I've posted a head I cropped from a fairly recent 10x8" painting on panel. (A lot of my current stuff is small.) I did this with a fairly limited palette. Remember, value is more important than color.
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a la bapsi,
It was such a pleasure to be able to meet with you at the Dallas workshop. Thank you for your advice. Your statement about copying is very important. I am part of that "Must be original" mindset. You are helping me break out of that and just focus on being good. Also thanks for the painting tips in the last post, I have been itching for that advice for a while.
What a Fantastic post ,informative and inspirational. Many thanks Mr. Whitaker.
Thank you Mr William Really grateful for passing down your knowledge
Thank you sir again for sharing your knowledge, I'm very interested in your "painting from life" advise, I was doing some sketches and trying to work fast with a few medium in a "solid" way, but I noticed than my paint broke very fast, I saw your sketches with solid paint, how do you keep your solid paint with those nice brush strokes without break?
What I'm doing wrong?
I went back to school late in life and unfortunately I didn't take full advantage of it due to life responsibilities and just plain old stupidity. I find myself trying to play catch up now more then ever. I know art is always going to be a learning experience and due to your words I am learning a great deal and thank you for them, along with your wonderful ability. Thanks you for sharing it is really amazing. I wish I would have listened more before.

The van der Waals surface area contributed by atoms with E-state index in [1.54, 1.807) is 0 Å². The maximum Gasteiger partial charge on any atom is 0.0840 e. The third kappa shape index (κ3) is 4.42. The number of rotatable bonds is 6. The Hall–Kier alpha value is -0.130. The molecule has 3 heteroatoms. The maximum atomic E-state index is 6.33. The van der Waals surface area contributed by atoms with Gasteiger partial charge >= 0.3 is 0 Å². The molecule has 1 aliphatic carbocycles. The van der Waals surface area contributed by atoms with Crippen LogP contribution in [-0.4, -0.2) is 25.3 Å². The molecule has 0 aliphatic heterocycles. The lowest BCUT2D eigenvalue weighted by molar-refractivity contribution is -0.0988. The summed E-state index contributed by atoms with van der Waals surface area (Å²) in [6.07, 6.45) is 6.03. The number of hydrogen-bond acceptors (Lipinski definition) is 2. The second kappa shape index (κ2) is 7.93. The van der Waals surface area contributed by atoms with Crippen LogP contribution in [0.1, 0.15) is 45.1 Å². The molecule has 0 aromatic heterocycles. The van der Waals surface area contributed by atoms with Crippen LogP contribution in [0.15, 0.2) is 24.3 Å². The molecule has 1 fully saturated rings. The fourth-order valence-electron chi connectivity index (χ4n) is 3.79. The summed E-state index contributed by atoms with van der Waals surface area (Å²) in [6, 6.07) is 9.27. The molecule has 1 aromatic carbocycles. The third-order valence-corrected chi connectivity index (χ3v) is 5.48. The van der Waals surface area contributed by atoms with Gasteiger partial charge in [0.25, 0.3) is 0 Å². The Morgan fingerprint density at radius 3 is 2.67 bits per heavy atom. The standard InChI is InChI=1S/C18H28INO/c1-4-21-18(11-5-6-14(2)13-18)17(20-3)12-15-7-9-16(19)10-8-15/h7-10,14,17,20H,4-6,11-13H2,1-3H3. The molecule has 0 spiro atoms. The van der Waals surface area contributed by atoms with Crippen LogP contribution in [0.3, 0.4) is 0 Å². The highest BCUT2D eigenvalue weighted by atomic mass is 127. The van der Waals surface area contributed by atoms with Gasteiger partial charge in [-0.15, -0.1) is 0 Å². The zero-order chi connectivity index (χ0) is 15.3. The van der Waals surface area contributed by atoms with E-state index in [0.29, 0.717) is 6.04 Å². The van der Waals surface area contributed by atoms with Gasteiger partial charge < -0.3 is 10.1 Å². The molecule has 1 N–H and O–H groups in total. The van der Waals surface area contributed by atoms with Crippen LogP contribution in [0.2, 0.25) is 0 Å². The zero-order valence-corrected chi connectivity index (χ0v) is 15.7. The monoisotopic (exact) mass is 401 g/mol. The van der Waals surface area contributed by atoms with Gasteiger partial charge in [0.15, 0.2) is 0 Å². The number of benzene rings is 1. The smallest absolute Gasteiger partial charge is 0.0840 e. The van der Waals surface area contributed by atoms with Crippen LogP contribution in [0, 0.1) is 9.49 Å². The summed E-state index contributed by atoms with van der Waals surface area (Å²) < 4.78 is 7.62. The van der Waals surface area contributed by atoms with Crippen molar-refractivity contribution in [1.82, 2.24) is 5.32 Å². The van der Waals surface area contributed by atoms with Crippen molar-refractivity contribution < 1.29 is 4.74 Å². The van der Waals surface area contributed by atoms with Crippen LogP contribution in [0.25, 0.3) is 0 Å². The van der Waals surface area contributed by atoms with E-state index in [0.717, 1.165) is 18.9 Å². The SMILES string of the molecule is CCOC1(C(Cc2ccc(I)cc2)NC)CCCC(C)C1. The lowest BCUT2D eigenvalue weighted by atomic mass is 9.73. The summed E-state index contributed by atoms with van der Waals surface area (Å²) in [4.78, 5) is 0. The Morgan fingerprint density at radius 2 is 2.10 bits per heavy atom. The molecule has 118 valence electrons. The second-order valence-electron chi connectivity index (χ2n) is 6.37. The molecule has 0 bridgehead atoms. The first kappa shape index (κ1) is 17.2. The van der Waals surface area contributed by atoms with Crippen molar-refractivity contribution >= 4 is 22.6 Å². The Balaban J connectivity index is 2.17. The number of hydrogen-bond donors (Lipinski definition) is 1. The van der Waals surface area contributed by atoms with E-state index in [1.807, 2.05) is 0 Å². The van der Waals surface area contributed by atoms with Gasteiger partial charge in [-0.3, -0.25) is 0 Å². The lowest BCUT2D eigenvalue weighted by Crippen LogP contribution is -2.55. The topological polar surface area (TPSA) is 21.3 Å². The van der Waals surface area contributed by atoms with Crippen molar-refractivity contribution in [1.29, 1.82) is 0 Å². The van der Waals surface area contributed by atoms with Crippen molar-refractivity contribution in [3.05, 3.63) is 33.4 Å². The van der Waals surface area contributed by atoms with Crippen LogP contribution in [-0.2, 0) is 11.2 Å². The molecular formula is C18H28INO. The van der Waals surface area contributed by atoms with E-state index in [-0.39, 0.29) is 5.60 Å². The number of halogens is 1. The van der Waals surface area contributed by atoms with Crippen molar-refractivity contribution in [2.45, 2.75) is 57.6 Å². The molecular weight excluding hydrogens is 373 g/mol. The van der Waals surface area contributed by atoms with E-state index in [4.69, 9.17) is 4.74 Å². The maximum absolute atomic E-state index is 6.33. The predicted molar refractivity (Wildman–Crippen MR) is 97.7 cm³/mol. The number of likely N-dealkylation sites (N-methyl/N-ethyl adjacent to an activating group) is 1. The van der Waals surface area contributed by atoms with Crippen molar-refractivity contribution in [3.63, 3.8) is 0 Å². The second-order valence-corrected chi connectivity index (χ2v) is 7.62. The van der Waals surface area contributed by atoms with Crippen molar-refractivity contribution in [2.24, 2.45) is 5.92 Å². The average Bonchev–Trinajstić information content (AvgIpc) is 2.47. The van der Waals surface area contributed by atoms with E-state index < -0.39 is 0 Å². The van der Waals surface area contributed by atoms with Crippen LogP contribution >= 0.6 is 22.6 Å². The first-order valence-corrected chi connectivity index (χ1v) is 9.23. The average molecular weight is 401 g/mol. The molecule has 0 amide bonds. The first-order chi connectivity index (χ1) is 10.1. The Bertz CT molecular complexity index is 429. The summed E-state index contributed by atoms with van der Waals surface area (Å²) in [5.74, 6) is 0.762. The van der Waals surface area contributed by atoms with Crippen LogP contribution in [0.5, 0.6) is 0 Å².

alesoun, oh the lauguage barrier! I suspect greaseproof paper is simply a more elegant way of saying tracing paper. I'm not entirely sure however. The tracing paper I use won't allow oil paint to bleed through, so I believe that would pass as "greaseproof."
Mydrako, copying is a good way to learn. Copy what most interests you and follow your feelings. You will thereby master one thing after another very naturally. Mastering art is so difficult that we really have to indulge ourselves. If it isn't fun, we will not do it. Gittins was originally from England. He was a brilliant portraitist and draftsman. He kept sound craftsmanship alive after it was finally and completely pronounced dead in 1950. Nobody in the 1950's could imagine you guys in 2009! Nobody!